Mark Langschied is an attorney that handles Michigan driver’s license restoration cases statewide. His website is

Infographic – Proper Child Safety Restraints Can Increase Survival Rates

The Centers for Disease Control and Prevention recently released a new study showing the life saving benefits of using the proper child safety seats and restraints. According to the report, which covered data from 2002 to 2011, over 9,000 children 12 years of age and younger have died in motor vehicle crashes in that time period. Continue Reading…

Tagged , , ,

Driver Safety Technologies

Most of us have probably heard of safety technologies like antilock brakes and electronic stability control.  Increasingly, auto manufacturers are providing technology that, when the driver is not driving safely, take over and correct any mistakes. Continue Reading…

Tagged , , ,

Fighting Fire with Fire: Technology Alerts Drivers to Red-Light Cameras

Many municipalities throughout the country have set up hidden cameras to detect traffic violations. Some claim these devices encourage safe driving while others claim they are intrusive and are merely set up to generate money for local governments.

Continue Reading…

Tagged , , , ,

Infographic – Size Matters

This infographic displays the crash test statistics and overall performance of minicars. The Insurance Institute for Highway Safety recently revealed that minicars are the poorest-performing vehicle group, considering the fact that only one out of 11 minicars received an acceptable rating in the small-overlap front crash test.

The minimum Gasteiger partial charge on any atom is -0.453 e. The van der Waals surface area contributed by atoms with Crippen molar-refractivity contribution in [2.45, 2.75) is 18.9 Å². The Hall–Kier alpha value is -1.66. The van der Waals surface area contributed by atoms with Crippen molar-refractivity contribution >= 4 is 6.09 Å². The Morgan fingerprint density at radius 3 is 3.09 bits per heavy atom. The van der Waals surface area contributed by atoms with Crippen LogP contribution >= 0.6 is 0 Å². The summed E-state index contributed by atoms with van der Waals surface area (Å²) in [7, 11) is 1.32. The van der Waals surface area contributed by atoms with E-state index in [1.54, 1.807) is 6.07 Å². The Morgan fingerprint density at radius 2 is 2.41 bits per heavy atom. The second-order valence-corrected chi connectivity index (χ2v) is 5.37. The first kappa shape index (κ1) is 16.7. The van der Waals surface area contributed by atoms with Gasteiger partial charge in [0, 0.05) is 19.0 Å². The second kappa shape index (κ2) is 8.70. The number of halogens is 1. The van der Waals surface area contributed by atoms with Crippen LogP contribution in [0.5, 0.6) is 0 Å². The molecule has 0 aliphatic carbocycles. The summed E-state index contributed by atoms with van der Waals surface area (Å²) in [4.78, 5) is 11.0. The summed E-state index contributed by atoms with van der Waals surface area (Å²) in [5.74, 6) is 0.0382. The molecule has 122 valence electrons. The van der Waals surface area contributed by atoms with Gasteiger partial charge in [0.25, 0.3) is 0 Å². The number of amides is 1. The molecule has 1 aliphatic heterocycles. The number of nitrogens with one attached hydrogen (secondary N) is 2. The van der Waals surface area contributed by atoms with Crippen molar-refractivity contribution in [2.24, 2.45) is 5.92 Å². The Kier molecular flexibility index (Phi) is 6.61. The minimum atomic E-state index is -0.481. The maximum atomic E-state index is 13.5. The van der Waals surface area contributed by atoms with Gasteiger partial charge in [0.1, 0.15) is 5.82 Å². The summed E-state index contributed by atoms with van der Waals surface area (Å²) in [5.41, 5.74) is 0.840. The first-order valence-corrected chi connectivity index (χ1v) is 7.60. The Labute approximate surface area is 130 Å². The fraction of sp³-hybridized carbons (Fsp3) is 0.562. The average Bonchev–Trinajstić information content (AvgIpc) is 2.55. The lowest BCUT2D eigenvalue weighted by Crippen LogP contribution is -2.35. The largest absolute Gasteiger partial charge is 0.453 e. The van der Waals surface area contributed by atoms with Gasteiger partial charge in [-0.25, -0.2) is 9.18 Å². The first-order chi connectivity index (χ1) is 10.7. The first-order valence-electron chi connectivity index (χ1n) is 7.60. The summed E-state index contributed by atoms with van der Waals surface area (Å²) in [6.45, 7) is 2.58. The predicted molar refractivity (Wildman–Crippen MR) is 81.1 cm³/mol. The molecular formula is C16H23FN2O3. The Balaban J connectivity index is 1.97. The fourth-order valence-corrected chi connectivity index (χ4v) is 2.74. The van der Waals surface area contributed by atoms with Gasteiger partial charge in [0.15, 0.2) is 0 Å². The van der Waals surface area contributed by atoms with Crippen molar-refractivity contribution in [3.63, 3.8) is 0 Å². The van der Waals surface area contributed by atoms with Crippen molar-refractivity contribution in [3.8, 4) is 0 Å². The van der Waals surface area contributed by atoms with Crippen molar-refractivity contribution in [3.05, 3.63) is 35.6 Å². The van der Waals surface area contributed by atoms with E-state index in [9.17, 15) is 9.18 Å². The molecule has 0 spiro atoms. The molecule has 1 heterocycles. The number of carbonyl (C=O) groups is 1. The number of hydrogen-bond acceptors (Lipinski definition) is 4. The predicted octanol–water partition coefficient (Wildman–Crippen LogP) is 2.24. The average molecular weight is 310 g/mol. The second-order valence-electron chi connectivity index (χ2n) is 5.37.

Continue Reading…

Tagged , , , , ,

Will the US Mandate Automatic Braking and Connected Vehicles?

Both the National Highway Traffic Safety Administration and the Department of Transportation are determining the best course of action for future vehicle safety. Recently, a smart car technology was tested that allows cars to communicate with each other to avoid collisions. A separate technology, referred to as automatic braking, allows a vehicle to apply the brakes on its own when it senses an impending collision. Even if these technologies are mandated, they would still have to go through additional extensive testing.